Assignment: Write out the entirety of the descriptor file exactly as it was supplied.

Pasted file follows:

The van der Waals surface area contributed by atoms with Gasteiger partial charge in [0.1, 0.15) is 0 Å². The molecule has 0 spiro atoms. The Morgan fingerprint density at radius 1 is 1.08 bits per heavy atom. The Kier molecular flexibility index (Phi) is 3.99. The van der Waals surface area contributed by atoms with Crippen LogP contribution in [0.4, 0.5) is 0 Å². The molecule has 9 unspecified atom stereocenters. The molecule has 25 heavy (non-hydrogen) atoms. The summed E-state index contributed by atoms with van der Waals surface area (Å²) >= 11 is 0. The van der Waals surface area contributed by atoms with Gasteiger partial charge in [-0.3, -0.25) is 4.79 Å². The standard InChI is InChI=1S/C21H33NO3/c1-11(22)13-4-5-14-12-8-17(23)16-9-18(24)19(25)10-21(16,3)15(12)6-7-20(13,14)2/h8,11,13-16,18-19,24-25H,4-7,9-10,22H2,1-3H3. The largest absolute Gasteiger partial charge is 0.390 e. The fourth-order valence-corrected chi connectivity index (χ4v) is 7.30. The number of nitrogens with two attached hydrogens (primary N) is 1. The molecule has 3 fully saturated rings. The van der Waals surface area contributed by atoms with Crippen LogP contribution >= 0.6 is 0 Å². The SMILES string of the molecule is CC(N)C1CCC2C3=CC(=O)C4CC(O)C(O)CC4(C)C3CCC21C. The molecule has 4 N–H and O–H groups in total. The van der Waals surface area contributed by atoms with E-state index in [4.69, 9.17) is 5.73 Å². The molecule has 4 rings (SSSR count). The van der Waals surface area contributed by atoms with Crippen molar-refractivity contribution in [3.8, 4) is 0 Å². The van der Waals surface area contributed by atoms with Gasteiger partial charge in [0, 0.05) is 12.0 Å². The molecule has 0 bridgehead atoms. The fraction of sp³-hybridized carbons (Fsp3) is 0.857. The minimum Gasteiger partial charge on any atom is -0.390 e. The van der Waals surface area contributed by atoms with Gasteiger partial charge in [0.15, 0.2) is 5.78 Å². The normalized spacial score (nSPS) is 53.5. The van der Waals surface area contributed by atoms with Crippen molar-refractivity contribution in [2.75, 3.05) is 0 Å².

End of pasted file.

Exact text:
The van der Waals surface area contributed by atoms with Gasteiger partial charge in [0.1, 0.15) is 0 Å². The molecule has 0 spiro atoms. The Morgan fingerprint density at radius 1 is 1.08 bits per heavy atom. The Kier molecular flexibility index (Phi) is 3.99. The van der Waals surface area contributed by atoms with Crippen LogP contribution in [0.4, 0.5) is 0 Å². The molecule has 9 unspecified atom stereocenters. The molecule has 25 heavy (non-hydrogen) atoms. The summed E-state index contributed by atoms with van der Waals surface area (Å²) >= 11 is 0. The van der Waals surface area contributed by atoms with Gasteiger partial charge in [-0.3, -0.25) is 4.79 Å². The standard InChI is InChI=1S/C21H33NO3/c1-11(22)13-4-5-14-12-8-17(23)16-9-18(24)19(25)10-21(16,3)15(12)6-7-20(13,14)2/h8,11,13-16,18-19,24-25H,4-7,9-10,22H2,1-3H3. The largest absolute Gasteiger partial charge is 0.390 e. The fourth-order valence-corrected chi connectivity index (χ4v) is 7.30. The number of nitrogens with two attached hydrogens (primary N) is 1. The molecule has 3 fully saturated rings. The van der Waals surface area contributed by atoms with Crippen LogP contribution >= 0.6 is 0 Å². The SMILES string of the molecule is CC(N)C1CCC2C3=CC(=O)C4CC(O)C(O)CC4(C)C3CCC21C. The molecule has 4 N–H and O–H groups in total. The van der Waals surface area contributed by atoms with E-state index in [4.69, 9.17) is 5.73 Å². The molecule has 4 rings (SSSR count). The van der Waals surface area contributed by atoms with Crippen molar-refractivity contribution in [3.8, 4) is 0 Å². The van der Waals surface area contributed by atoms with Gasteiger partial charge in [0, 0.05) is 12.0 Å². The molecule has 0 bridgehead atoms. The fraction of sp³-hybridized carbons (Fsp3) is 0.857. The minimum Gasteiger partial charge on any atom is -0.390 e. The van der Waals surface area contributed by atoms with Gasteiger partial charge in [0.15, 0.2) is 5.78 Å². The normalized spacial score (nSPS) is 53.5. The van der Waals surface area contributed by atoms with Crippen molar-refractivity contribution in [2.75, 3.05) is 0 Å².